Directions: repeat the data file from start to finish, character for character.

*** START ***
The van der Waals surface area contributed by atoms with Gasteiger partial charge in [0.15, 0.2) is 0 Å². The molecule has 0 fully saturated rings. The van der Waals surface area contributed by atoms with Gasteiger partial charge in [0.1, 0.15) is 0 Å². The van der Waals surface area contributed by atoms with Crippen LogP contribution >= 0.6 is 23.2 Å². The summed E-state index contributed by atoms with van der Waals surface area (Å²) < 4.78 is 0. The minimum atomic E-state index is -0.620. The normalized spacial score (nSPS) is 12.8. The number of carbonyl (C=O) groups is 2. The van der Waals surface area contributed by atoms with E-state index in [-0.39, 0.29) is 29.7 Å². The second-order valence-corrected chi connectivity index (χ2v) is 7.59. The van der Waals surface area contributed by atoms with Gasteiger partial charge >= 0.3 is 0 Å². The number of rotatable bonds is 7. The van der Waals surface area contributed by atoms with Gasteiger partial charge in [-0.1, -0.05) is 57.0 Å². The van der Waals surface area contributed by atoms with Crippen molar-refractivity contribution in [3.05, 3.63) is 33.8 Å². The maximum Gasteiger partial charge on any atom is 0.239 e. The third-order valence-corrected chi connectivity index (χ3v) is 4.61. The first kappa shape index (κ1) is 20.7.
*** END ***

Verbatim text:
The van der Waals surface area contributed by atoms with Gasteiger partial charge in [0.15, 0.2) is 0 Å². The molecule has 0 fully saturated rings. The van der Waals surface area contributed by atoms with Gasteiger partial charge in [0.1, 0.15) is 0 Å². The van der Waals surface area contributed by atoms with Crippen LogP contribution >= 0.6 is 23.2 Å². The summed E-state index contributed by atoms with van der Waals surface area (Å²) < 4.78 is 0. The minimum atomic E-state index is -0.620. The normalized spacial score (nSPS) is 12.8. The number of carbonyl (C=O) groups is 2. The van der Waals surface area contributed by atoms with E-state index in [-0.39, 0.29) is 29.7 Å². The second-order valence-corrected chi connectivity index (χ2v) is 7.59. The van der Waals surface area contributed by atoms with Gasteiger partial charge >= 0.3 is 0 Å². The number of rotatable bonds is 7. The van der Waals surface area contributed by atoms with Gasteiger partial charge in [-0.1, -0.05) is 57.0 Å². The van der Waals surface area contributed by atoms with Crippen molar-refractivity contribution in [3.05, 3.63) is 33.8 Å². The maximum Gasteiger partial charge on any atom is 0.239 e. The third-order valence-corrected chi connectivity index (χ3v) is 4.61. The first kappa shape index (κ1) is 20.7.